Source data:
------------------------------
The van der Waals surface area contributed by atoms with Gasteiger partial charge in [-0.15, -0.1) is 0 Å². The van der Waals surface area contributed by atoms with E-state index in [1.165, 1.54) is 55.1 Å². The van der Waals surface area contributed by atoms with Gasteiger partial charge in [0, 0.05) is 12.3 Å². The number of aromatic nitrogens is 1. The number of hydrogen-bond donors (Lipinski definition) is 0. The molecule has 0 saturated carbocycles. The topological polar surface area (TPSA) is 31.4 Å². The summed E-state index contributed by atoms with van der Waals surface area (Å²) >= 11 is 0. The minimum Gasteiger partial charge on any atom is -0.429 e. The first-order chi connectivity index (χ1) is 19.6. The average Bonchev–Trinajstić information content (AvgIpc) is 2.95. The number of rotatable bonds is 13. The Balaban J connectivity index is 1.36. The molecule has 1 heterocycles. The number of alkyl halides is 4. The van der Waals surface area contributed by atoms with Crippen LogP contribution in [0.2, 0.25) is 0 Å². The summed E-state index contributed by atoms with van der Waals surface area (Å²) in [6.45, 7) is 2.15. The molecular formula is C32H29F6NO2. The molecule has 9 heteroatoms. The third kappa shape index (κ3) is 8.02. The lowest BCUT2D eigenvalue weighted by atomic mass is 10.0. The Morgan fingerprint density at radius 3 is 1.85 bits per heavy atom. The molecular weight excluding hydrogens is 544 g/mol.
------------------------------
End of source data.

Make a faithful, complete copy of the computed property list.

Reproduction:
The van der Waals surface area contributed by atoms with Gasteiger partial charge in [-0.15, -0.1) is 0 Å². The van der Waals surface area contributed by atoms with E-state index in [1.165, 1.54) is 55.1 Å². The van der Waals surface area contributed by atoms with Gasteiger partial charge in [0, 0.05) is 12.3 Å². The number of aromatic nitrogens is 1. The number of hydrogen-bond donors (Lipinski definition) is 0. The molecule has 0 saturated carbocycles. The topological polar surface area (TPSA) is 31.4 Å². The summed E-state index contributed by atoms with van der Waals surface area (Å²) >= 11 is 0. The minimum Gasteiger partial charge on any atom is -0.429 e. The first-order chi connectivity index (χ1) is 19.6. The average Bonchev–Trinajstić information content (AvgIpc) is 2.95. The number of rotatable bonds is 13. The Balaban J connectivity index is 1.36. The molecule has 1 heterocycles. The number of alkyl halides is 4. The van der Waals surface area contributed by atoms with Crippen LogP contribution in [0.2, 0.25) is 0 Å². The summed E-state index contributed by atoms with van der Waals surface area (Å²) in [6.45, 7) is 2.15. The molecular formula is C32H29F6NO2. The molecule has 9 heteroatoms. The third kappa shape index (κ3) is 8.02. The lowest BCUT2D eigenvalue weighted by atomic mass is 10.0. The Morgan fingerprint density at radius 3 is 1.85 bits per heavy atom. The molecular weight excluding hydrogens is 544 g/mol.